Eleanor R. Davies
|Birthplace:||Watertown, Jefferson County, Wisconsin, United States|
|Death:||Died in Washington, District of Columbia, District of Columbia, United States|
Daughter of Joseph E. Davies and Mary Emlen Knight
|Managed by:||Private User|
Historical records matching Eleanor Tydings Davies Ditzen
<private> Schapiro (Tydings)child
<private> Chiorino (Ditzen)stepchild
father's ex-wife's daughter
About Eleanor Tydings Davies Ditzen
One of the grandest of Washington's grande dames, Eleanor Davies Tydings Ditzen, who was the wife of one U.S. senator and the mother of another and who dined with presidents for more than 80 years, died June 6, 2006 of cardiac and respiratory arrest at her home in the District. She was 102.
From childhood, Mrs. Ditzen led a storybook life, and over the years she was never far from Washington's center of influence. She was a leading society figure who had a strong influence on the powerful men in her life.
Her father, Joseph E. Davies, who helped Woodrow Wilson win the White House in 1912 and was Franklin D. Roosevelt's ambassador to the Soviet Union in the late 1930s, played a key role in brokering the U.S.-Soviet alliance in World War II. Her second husband, Millard E. Tydings, was a four-term Democratic senator from Maryland. Her son, longtime Washington lawyer Joseph Davies Tydings, served a term in the Senate.
Mrs. Ditzen vividly chronicled her colorful life in a frank autobiography, "My Golden Spoon: Memoirs of a Capital Lady," published when she was 93. She recalled being bounced on Wilson's knee at the White House, entertaining John F. Kennedy at her Maryland estate and her friendship with Bill and Hillary Clinton. "I had a darn good ride on the merry-go-round," she told The Washington Post in 1994. Her name first appeared in society columns in 1921, when she was a 17-year-old debutante and, according to The Post, "considered one of Washington's most beautiful and popular belles."
During World War II, she was chairwoman of the Red Cross nurses' aide corps and later mustered political support to establish Washington Hospital Center, which opened in 1953.
In 1956, when her second husband was attempting to regain his Senate seat, he withdrew his name from consideration at the last minute because of illness. She was drafted to run in his place and narrowly lost the nomination. Describing her political leanings to The Post in 1994, she said, "I'm a howling liberal suffragette."
Eleanor Davies was born in Watertown, Wis., on April 27, 1904. In 1912, her father managed Wilson's western campaign, helping him win the presidency, and moved to Washington the next year. He held a series of high-level government positions and later was a prominent international and corporate lawyer. Mrs. Ditzen graduated from the Holton-Arms School in Washington and, in 1925, from Vassar College. In 1926, she married Thomas Patton Cheesborough Jr., a 6-foot-4 collegiate athlete from North Carolina. "He was a basketball All-American," she told the Baltimore Sun in 2000. "Very handsome, all legs. He could pick up a keg and pour it down. And did so. Regularly."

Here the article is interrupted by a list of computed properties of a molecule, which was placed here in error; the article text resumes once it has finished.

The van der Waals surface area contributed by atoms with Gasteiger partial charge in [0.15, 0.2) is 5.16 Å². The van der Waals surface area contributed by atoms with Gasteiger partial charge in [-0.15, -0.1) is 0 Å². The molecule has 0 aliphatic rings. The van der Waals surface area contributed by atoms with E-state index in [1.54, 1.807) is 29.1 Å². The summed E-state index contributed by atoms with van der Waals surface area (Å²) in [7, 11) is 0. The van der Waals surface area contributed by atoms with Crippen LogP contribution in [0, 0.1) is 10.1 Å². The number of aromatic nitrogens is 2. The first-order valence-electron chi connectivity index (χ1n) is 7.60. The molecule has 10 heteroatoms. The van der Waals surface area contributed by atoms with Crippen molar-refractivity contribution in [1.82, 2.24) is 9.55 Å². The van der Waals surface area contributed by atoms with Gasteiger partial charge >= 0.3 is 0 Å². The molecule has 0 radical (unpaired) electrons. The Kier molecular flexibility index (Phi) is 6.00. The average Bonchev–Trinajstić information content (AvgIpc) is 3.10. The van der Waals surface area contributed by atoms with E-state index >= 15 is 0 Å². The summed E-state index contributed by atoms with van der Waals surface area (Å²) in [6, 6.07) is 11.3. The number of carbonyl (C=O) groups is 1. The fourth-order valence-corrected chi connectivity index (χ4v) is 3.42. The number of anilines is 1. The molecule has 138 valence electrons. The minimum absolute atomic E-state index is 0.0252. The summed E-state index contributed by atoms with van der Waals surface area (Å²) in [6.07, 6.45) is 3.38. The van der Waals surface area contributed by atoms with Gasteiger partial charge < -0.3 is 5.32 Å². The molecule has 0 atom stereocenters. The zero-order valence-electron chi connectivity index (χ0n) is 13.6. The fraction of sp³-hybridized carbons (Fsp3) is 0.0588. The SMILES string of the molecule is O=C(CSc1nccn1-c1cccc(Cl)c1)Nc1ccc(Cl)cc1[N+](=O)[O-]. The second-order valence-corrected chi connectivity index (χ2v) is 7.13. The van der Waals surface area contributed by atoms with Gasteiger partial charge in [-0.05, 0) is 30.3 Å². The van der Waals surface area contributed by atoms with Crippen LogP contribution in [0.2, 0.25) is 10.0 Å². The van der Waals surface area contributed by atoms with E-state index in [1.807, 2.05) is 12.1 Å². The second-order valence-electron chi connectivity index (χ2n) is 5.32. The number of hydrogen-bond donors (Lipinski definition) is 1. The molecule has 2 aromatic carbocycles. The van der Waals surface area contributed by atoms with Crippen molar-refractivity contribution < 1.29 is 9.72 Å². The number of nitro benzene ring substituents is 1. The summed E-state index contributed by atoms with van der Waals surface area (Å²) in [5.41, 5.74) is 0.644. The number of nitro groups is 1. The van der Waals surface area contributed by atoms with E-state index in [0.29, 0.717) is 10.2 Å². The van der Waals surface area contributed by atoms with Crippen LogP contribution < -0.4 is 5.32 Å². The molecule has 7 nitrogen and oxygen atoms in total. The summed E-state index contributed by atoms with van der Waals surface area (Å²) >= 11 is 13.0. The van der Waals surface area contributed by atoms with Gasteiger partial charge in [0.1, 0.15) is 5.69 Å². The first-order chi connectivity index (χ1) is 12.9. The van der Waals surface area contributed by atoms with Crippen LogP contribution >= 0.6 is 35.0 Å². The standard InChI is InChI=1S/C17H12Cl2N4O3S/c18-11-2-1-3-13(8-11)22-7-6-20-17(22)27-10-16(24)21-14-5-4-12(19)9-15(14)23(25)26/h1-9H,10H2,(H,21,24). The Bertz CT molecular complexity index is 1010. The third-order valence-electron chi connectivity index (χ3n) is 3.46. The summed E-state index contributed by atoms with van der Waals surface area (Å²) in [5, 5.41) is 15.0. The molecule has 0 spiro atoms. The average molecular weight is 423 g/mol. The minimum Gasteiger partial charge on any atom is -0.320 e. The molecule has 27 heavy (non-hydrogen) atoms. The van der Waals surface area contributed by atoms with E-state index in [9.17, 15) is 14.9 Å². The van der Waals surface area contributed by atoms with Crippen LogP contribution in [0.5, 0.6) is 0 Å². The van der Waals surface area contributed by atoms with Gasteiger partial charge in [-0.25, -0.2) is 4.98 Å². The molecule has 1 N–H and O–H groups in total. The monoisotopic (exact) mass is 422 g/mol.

In 1935, her family's private affairs suddenly turned into a soap opera that was eagerly followed in the press. Accompanied by her mother, she went to Reno, Nev., to obtain a divorce. Her mother went along because she was also seeking a divorce from her husband, Joseph Davies, who had taken up with Marjorie Merriweather Post, the General Mills heiress and Washington hostess who was one of the richest women in the world.
In the meantime, Mrs. Ditzen -- then Mrs. Cheesborough -- moved back to Washington, where her courtship with Millard Tydings, considered the capital's most eligible bachelor, was an open secret. They were married Dec. 27, 1935.
Her father and Post were married the same month, and the couples honeymooned together on Post's palatial yacht. Davies and Post were divorced in 1955; he died three years later.
Mrs. Ditzen's two children from her first marriage, a boy and a girl, were adopted by Tydings. The boy, Joseph Tydings, would become a senator in his own right.
Before her marriage to Tydings, her son said, "She was seen in public rollerskating with her 7-year-old son down Massachusetts Avenue. Word got out to my father [Tydings] that it was unseemly for her to be seen in this way. We didn't do it again."
Millard Tydings was one of the first political figures to speak out against the red-baiting hysteria of Sen. Joseph McCarthy. When Tydings was up for reelection in 1950, political opponents altered a photograph of him with his arm around his wife, inserting the image of Communist Party leader Earl Browder in her place. It became known as one of the dirtiest tricks in campaign history.
In 1966, five years after Tydings died, she married the Rev. Lowell Russell Ditzen, the one-time director of the National Presbyterian Center in Washington. He died in 1987.
For decades, Mrs. Ditzen presided over the Tydings estate, Oakington, near Havre de Grace, Md., and over her father's Northwest Washington home, Tregaron. Oakington is now the site of a drug rehabilitation center. Tregaron, on Macomb Street, was sold in 1980 after years of family wrangling and is the home of the Washington International School.
In addition to her son, of Chevy Chase and Monkton, Md., survivors include her daughter, Eleanor Tydings Schapiro of Monkton; a sister; eight grandchildren; and 14 great-grandchildren.
At a 1994 dinner-dance to commemorate "the 70th anniversary of her 20th birthday," Mrs. Ditzen danced until midnight. On her 100th birthday, she was back on her feet, dancing. "Let's face it," her son said. "She lived an extraordinary life."